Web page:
Top Stories

May 28, 2015

Corporate Reputation

Sponsors step up pressure on Fifa

World Cup sponsors have stepped up pressure on football’s governing body, Fifa, after US and Swiss authorities combined to charge current and former officials with racketeering, money laundering and fraud. Coca-Cola ,Visa, Adidas, Hyundai and McDonald’s were among several major sponsors to speak out. The accusations of “rampant, systemic and deep-rooted” corruption have sent shockwaves through the football world. Visa said its disappointment was “profound” and has threatened to reassess its sponsorship unless Fifa rebuilds a corporate culture with “strong ethical practices” at its heart. Coca-Cola said the scandal had “tarnished the mission and ideals” of the quadrennial tournament. Meanwhile, Human Rights Watch warned Fifa’s next president to ensure future World Cup hosts comply with fundamental human rights norms following abuses in Russia and Qatar. (*; Guardian)


French companies to be forced to report on climate metrics

The French government is set to pass a law requiring listed companies to disclose financial risks related to climate change, and to report their impacts on the climate, including in the use of their goods and services. France would be the first major economy to pass such a law, further evidence that the country is taking significant steps to address climate change ahead of the Paris climate summit in December. Under the proposed legislation, the government will publish a carbon and climate risk stress-test report on the financial sector to be submitted by December 2016. The law will require institutional investors to disclose their carbon footprint and information about carbon and climate risks. Christiana Figueres, the UN’s climate change secretary, told delegates at a Climate Finance Summit in Paris that the move was “a game changer”.  (Environmental Finance)


Queen’s Speech 2015: Energy security and climate change on the UK agenda

Collaborating with other nations to combat climate change and the release of a new Energy Bill to increase energy security in the UK were among the key announcements at the official State Opening of Parliament yesterday. In the presence of MPs, peers and other dignitaries in the House of Lords, Queen Elizabeth II set out the government’s legislative plans for the year ahead. The Queen gave just two mentions of energy and the environment in her 10-minute speech, to the disappointment of green groups and sustainability professionals alike. First, she said “measures will be introduced to increase energy security,” and later she stated that the new Tory Government “will seek effective global collaboration to sustain economic recovery and to combat climate change – including at the climate change conference in Paris later this year.” (Edie)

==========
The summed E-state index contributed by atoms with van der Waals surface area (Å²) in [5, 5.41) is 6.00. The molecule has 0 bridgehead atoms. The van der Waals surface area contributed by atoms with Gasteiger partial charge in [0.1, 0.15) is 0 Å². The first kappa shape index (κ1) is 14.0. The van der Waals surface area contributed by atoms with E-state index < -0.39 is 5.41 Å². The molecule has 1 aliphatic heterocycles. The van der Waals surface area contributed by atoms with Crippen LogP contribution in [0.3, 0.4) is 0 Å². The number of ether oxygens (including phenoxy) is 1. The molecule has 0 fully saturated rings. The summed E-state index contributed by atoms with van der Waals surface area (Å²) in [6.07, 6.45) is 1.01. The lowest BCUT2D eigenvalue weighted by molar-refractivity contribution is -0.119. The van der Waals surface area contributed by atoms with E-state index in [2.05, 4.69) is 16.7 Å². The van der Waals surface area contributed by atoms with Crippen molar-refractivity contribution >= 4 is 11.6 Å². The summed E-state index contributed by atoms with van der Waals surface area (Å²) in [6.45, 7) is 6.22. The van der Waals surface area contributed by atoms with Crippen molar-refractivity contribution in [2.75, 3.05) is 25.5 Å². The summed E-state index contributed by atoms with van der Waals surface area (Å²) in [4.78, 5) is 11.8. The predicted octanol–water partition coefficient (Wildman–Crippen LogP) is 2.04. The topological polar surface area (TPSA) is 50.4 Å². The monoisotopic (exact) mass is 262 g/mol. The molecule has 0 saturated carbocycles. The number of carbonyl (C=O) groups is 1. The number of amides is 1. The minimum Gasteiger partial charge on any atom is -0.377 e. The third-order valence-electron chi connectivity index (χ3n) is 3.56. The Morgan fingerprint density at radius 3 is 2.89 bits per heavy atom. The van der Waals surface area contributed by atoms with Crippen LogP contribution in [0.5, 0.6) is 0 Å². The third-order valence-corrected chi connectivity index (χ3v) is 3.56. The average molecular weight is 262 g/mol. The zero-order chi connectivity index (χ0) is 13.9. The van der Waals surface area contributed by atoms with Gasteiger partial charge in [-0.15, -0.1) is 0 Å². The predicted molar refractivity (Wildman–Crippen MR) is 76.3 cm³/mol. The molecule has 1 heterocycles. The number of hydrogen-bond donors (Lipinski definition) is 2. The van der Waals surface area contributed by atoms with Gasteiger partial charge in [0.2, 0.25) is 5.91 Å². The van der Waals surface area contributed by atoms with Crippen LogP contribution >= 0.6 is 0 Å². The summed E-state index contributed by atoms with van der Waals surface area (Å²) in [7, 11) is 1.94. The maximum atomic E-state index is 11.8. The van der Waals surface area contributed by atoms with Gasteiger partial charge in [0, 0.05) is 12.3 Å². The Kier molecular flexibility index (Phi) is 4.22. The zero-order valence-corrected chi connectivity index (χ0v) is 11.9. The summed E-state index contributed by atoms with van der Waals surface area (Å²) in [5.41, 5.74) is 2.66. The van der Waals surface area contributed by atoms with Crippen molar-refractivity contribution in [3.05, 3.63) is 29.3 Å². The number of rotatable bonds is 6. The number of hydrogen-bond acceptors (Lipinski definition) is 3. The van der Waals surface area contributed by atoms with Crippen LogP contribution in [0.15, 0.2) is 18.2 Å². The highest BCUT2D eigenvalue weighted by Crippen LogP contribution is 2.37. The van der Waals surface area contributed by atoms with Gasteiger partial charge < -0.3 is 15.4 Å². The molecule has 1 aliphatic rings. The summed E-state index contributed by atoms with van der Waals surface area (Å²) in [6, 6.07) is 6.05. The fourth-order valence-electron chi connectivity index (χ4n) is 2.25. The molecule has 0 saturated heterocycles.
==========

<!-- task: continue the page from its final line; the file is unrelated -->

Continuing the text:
EU to continue Amazon investigation despite tax changes

The European Commission has said that it will push ahead with an investigation into Amazon’s past conduct in relation to tax, despite changes being announced by the multinational firm. Amazon has come under fire in recent years for its tax affairs, along with Google and Starbucks, for paying little tax in countries including the UK by declaring profits through subsidiary companies. Amazon has said that it will now declare profits in the countries that transactions are made, meaning that tax will be paid in those countries. Despite the announcement, the European Commission has said that it will still pursue an investigation involving illegal deals between Amazon and Luxemburg tax authorities. The EC’s competition spokesperson said, “These changes going forward do not affect the ongoing EU state aid investigation regarding the possible advantage that Amazon would potentially have received in the past through the tax ruling.” (Blue & Green Tomorrow)

Responsible Investment

Santander and Canadian pension funds launch green investment firm

Banco Santander has joined with two of Canada’s largest pension funds to invest in environmental projects, after the Spanish lender transferred $2 billion worth of assets into the new fund, called Cubico Sustainable Investment. Headquartered in London, Cubico officially launched today and will invest in renewable energy and water projects around the world.  The fund said it has “significant” capital to invest and has already transferred 19 wind, solar power and water assets, in Brazil, Mexico, Uruguay, Italy, Portugal, Spain and the UK from Santander into Cubico. The CEO of the newly-formed company, Marcos Sebares, said:  “Renewable and water infrastructure developments require decisive long-term investment and commitment… We have already built a strong pipeline of attractive assets to add to the platform and look forward to working with our partners over the coming years to consolidate Cubico’s position as one of the world’s leading renewable energy and water infrastructure investors.” (Business Green; Edie)


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Image Source: “Corinthians celebrate FIFA Club World Cup win” by Tomofumi Kitano / CC by 2.0